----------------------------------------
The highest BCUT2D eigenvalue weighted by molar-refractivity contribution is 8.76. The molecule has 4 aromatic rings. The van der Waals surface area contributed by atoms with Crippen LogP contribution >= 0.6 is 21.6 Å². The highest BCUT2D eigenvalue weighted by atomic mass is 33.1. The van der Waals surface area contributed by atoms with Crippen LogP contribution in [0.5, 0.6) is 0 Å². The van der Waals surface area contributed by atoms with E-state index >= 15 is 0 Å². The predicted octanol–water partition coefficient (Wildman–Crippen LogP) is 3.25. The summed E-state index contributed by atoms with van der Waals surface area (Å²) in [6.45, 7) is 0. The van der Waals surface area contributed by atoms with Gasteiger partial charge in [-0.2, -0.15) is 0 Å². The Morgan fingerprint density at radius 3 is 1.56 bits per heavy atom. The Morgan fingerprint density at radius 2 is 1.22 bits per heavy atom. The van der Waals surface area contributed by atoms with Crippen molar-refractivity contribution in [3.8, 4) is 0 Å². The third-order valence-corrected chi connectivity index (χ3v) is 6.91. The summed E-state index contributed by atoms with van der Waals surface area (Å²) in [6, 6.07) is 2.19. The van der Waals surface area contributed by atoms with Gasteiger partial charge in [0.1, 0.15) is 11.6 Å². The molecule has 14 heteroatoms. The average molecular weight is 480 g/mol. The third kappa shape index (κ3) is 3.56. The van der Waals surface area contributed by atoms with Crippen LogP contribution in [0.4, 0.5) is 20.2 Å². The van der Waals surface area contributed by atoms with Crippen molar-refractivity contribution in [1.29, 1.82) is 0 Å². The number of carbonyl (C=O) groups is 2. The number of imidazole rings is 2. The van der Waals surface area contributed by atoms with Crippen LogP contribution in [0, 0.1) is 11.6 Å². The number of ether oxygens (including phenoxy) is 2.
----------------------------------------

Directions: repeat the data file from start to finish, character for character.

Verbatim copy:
The highest BCUT2D eigenvalue weighted by molar-refractivity contribution is 8.76. The molecule has 4 aromatic rings. The van der Waals surface area contributed by atoms with Crippen LogP contribution >= 0.6 is 21.6 Å². The highest BCUT2D eigenvalue weighted by atomic mass is 33.1. The van der Waals surface area contributed by atoms with Crippen LogP contribution in [0.5, 0.6) is 0 Å². The van der Waals surface area contributed by atoms with E-state index >= 15 is 0 Å². The predicted octanol–water partition coefficient (Wildman–Crippen LogP) is 3.25. The summed E-state index contributed by atoms with van der Waals surface area (Å²) in [6.45, 7) is 0. The van der Waals surface area contributed by atoms with Gasteiger partial charge in [-0.2, -0.15) is 0 Å². The Morgan fingerprint density at radius 3 is 1.56 bits per heavy atom. The Morgan fingerprint density at radius 2 is 1.22 bits per heavy atom. The van der Waals surface area contributed by atoms with Crippen molar-refractivity contribution in [3.8, 4) is 0 Å². The third-order valence-corrected chi connectivity index (χ3v) is 6.91. The summed E-state index contributed by atoms with van der Waals surface area (Å²) in [6, 6.07) is 2.19. The van der Waals surface area contributed by atoms with Gasteiger partial charge in [0.1, 0.15) is 11.6 Å². The molecule has 14 heteroatoms. The average molecular weight is 480 g/mol. The third kappa shape index (κ3) is 3.56. The van der Waals surface area contributed by atoms with Crippen LogP contribution in [0.4, 0.5) is 20.2 Å². The van der Waals surface area contributed by atoms with Crippen molar-refractivity contribution in [1.29, 1.82) is 0 Å². The number of carbonyl (C=O) groups is 2. The number of imidazole rings is 2. The van der Waals surface area contributed by atoms with Crippen LogP contribution in [0, 0.1) is 11.6 Å². The number of ether oxygens (including phenoxy) is 2.